Your reponse made me think of a little sketch in Sesame Street, so many of which I loved to watch with my children when they were young, about relative identity. It was a profound song for very young children which included lines like "To my teacher, I'm a pupil"; "to my neighbour, I'm the paperboy"; "to my mother, I'm her son..." etc.  The singer concludes he is all of these things and more but that the most important thing is that he is big enough inside to encompass all of them and more because he is himself.  This all makes perfect sense. I was referring to self-identity though - just (at first) a passing thought that despite my profession and activity, I am uncomfortable self-identifying as a writer because it doesn't seem honest. And again, only for me.

Also, to be clear, I also always have a small tablet and pen with me - but not one (like other writers I know) dedicated to writing my book in case I get a sudden attack of writing in the grocery store or concert hall. Mine is just for practical reasons - facts, a stray thought, something to add to a "to do" list, an address, a new word. Sometimes an idea. Yes. Or a response to Art. Thank you for this, Farzana. I don't know the answer to your questions. I don't know the answer to my questions. But I do like exploring them and if we were to meet in person, I agree - we most definitely would not have writers' or any other kind of bloc/block! I'll look forward to that. ~ H

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Harrison, you have really

Harrison, you have really started something here! Very interesting blog and the comments are equally so. I have to agree to Farzana when she states the, What am I? or the, Who am I? Also, I have never been comfortable with the writing workshop camp per se. I do tend to say that 'I write' as opposed to 'I am a writer'. Somehow the latter makes me uncomfortable. I too, jot my words down on napkins and in notebooks and they do become precious and more meaningful to me because of that. You have given me and the others food for thought and if I may say so, comfort, if that makes any sense at all. mx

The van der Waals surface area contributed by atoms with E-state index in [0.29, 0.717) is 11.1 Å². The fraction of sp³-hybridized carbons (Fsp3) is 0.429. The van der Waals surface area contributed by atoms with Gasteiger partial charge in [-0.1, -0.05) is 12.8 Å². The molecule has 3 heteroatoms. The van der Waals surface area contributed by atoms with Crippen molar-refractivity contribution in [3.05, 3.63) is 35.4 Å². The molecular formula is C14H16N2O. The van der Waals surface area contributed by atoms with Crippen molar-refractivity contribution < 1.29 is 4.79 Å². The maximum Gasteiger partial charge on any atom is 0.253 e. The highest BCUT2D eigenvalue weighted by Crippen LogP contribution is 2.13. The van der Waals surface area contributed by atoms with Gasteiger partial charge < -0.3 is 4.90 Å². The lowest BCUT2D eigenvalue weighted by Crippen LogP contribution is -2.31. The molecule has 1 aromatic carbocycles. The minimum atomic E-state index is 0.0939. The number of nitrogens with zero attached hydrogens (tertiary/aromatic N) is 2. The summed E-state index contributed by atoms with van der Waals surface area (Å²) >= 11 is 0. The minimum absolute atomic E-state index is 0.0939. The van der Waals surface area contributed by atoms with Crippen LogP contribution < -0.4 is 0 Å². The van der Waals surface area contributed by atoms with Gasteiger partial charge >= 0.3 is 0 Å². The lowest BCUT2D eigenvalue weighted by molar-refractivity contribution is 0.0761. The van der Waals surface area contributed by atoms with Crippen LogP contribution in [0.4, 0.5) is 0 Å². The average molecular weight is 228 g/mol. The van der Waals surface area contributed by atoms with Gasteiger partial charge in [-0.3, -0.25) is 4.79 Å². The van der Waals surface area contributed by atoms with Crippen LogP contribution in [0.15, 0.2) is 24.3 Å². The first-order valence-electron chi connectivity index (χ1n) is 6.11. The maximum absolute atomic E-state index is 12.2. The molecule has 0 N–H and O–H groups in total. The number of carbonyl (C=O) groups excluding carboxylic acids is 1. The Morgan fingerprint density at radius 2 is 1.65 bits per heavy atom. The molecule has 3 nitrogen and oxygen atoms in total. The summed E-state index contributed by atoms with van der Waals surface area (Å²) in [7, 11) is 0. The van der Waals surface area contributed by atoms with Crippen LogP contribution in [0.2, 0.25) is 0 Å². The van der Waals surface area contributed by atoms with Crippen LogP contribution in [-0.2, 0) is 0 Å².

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Three things...

AS Byatt's story, "Raw Material" in her Little Black Book of Stories, Isaac Asimov's short story "Profession" in his Nine Tomorrows, and the nonfiction work, The Possessed: Adventures with Russian Books and the People Who Read Them, by Elif Batuman, in which there is a forked road and an academic/intellectual/literary/writing decision made. These three wonderful stories (both fiction and not) comprise a decent answer to my own question...and I wouldn't have thought about this odd trilogy as a trilogy without the engaging discussions here and on Facebook. "I write" is a perfect solution, Mary. Though, I can imagine a conversation going like this:

"What do you do?"

"I write."

"Oh, so you're a writer..."


My own personal solution, since I can hardly answer the initial question with a request to read the three pieces above, is to simply say, yes, I'm a writer and continue to feel uncomfortable. But to my friends and to my colleagues and fellows in the profession of writing, I feel a little more candour is in order. Thank you for your thoughts - the comfort does make sense. The relief of being seen for what one is, makes up for the discomfort of being it.  Or so it seems. ~ Hx

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Point of view

Harrison, as always, you have generated a deliciously complex thought process. 

My answer to the question depends on who is asking me, rather than what I think - except for the last example (below). This possibly reveals a little fragile vanity on my part.

For example, if I am in a social setting, I will generally say that I am a writer, and if pressed, provide a brief overview of what I produce. In a business setting, I am specifically a business content writer, and to educators, I create readers.

When I meet a writer whose work I admire, I am at a loss. Under those circumstances I never, ever volunteer that I am a writer. Perhaps that is wrong - generally if these idols of mine can drag it out of me, they are the most encouraging of all.

Now, however, I am compelled to mull over what this all means, and will enjoy doing so based on what you have provided as spice.

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Relative truth...

The answer "depends on who is asking me, rather than what I think..." yet all are true. Very Alice in Wonderland and very useful. I think in your last example, Mary's solution would work: "I write." Elegantly simple and not uncomfortable. This was all so much easier when I was a nun. In those days, at that time, everyone understood that this label meant a great variety of occupations - teaching, writing, singing, contemplation, studying, the pursuit of perfection (not expecting to come within any measure of range of such a thing but just a dedication to the pursuit of philosophical/spiritual/intellectual mastery in some field of endeavour). I suppose I miss an umbrella term. You've found an excellent solution. Having an impossibly medieval strain in my thinking, I'm still looking for mine. :) Thank you, as always, for the kind words. ~H

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Such fascinating thoughts, Harrison, and discussion following.